Claude Lorrain (1600 – 1682) was born in Chamagne in France. He is one of the greatest masters of ideal landscape painting. This is a form of art that seeks to present a view of nature in a more harmonious and more beautiful way than nature itself. The landscape often contains pastoral figure and Classical ruins in Classical dress, and the quality of the beauty is governed by Classical concepts. Lorrain was born of poor parents so he received little schooling, and was brought up to be a pastry cook. His parents may have died when he was just twelve years old, and within the next few years he travelled to Rome. It was in Rome that Agostino Tassi trained him as an artist, a landscapist and a painter of architectural frescoes. Tassi taught him the basic vocabulary of his art - coast scenes and landscapes and with little figures and buildings - and gave him a lasting interest in painting landscapes.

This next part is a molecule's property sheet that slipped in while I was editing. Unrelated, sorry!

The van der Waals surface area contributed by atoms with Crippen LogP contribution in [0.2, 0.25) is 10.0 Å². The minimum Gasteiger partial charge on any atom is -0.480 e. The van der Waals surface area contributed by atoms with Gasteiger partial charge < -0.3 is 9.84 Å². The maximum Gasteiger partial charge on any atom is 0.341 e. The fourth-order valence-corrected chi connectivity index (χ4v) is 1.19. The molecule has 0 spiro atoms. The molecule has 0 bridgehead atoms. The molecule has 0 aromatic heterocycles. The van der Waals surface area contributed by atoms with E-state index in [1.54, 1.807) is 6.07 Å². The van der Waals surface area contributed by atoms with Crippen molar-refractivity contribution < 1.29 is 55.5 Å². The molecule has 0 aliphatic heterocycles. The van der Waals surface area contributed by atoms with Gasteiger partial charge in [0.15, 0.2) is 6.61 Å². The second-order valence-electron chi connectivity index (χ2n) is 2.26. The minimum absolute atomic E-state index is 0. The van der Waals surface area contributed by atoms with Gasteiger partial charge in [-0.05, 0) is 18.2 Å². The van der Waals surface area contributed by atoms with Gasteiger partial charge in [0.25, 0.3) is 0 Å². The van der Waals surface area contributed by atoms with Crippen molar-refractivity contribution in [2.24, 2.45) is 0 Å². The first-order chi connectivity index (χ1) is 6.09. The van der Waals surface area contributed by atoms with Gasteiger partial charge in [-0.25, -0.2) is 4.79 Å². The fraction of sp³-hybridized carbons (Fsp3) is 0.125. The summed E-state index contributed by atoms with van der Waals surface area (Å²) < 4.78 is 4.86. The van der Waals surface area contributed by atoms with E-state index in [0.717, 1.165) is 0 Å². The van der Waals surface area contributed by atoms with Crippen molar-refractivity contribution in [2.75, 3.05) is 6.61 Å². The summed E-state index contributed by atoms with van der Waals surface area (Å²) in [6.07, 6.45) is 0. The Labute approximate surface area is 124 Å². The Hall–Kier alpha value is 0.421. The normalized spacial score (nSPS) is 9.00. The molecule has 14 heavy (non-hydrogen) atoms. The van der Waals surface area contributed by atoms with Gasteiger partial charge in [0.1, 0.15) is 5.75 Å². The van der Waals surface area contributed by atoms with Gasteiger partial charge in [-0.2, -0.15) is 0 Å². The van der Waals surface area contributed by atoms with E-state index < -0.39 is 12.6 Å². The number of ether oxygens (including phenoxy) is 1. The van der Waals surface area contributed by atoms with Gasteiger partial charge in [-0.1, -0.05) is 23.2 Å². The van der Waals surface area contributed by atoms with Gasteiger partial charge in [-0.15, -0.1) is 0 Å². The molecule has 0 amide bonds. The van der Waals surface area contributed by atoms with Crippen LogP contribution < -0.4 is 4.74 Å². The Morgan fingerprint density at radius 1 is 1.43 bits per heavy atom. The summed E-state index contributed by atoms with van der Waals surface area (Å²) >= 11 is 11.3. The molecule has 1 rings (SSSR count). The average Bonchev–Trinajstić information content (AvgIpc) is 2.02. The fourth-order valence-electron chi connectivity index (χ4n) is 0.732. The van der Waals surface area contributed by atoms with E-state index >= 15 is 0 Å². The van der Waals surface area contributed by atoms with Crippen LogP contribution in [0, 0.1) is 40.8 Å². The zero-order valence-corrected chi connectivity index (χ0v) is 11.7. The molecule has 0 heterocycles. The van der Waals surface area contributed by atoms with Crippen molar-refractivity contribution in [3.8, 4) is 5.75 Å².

In 1625, Lorraine left Tassi and went back to Nancy, where he worked as an assistant to Claude Deruet for a year. He was helping on some frescoes in the Carmelite church. Lorraine then returned to Rome and settled there permanently. Not much is known of Lorraine’s personality. This is because he never took part in public events and lived just for his work. During his childhood he used to mix with fellow artist, but in his 40s he apparently became more solitary. Although ill-educated in the formal sense, the subjects of his paintings show that he had an adequate knowledge of the Bible.